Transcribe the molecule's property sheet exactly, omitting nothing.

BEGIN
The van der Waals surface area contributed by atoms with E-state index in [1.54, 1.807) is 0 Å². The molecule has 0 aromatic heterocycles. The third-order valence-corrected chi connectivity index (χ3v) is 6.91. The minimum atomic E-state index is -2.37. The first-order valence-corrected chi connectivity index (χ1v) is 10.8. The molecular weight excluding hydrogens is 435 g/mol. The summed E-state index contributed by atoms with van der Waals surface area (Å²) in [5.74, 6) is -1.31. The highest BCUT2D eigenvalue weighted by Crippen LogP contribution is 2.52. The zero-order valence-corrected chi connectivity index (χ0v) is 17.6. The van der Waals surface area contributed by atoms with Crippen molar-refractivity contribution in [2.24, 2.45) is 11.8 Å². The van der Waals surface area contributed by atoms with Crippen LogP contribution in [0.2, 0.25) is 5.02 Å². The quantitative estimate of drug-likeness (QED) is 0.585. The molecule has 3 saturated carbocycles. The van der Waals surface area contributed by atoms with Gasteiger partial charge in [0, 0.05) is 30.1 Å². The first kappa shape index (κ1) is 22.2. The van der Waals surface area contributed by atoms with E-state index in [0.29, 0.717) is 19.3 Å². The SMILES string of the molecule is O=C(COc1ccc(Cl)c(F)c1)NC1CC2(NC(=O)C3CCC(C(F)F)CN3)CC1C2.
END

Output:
The van der Waals surface area contributed by atoms with E-state index in [1.54, 1.807) is 0 Å². The molecule has 0 aromatic heterocycles. The third-order valence-corrected chi connectivity index (χ3v) is 6.91. The minimum atomic E-state index is -2.37. The first-order valence-corrected chi connectivity index (χ1v) is 10.8. The molecular weight excluding hydrogens is 435 g/mol. The summed E-state index contributed by atoms with van der Waals surface area (Å²) in [5.74, 6) is -1.31. The highest BCUT2D eigenvalue weighted by Crippen LogP contribution is 2.52. The zero-order valence-corrected chi connectivity index (χ0v) is 17.6. The van der Waals surface area contributed by atoms with Crippen molar-refractivity contribution in [2.24, 2.45) is 11.8 Å². The van der Waals surface area contributed by atoms with Crippen LogP contribution in [0.2, 0.25) is 5.02 Å². The quantitative estimate of drug-likeness (QED) is 0.585. The molecule has 3 saturated carbocycles. The van der Waals surface area contributed by atoms with Gasteiger partial charge in [0, 0.05) is 30.1 Å². The first kappa shape index (κ1) is 22.2. The van der Waals surface area contributed by atoms with E-state index in [0.29, 0.717) is 19.3 Å². The SMILES string of the molecule is O=C(COc1ccc(Cl)c(F)c1)NC1CC2(NC(=O)C3CCC(C(F)F)CN3)CC1C2.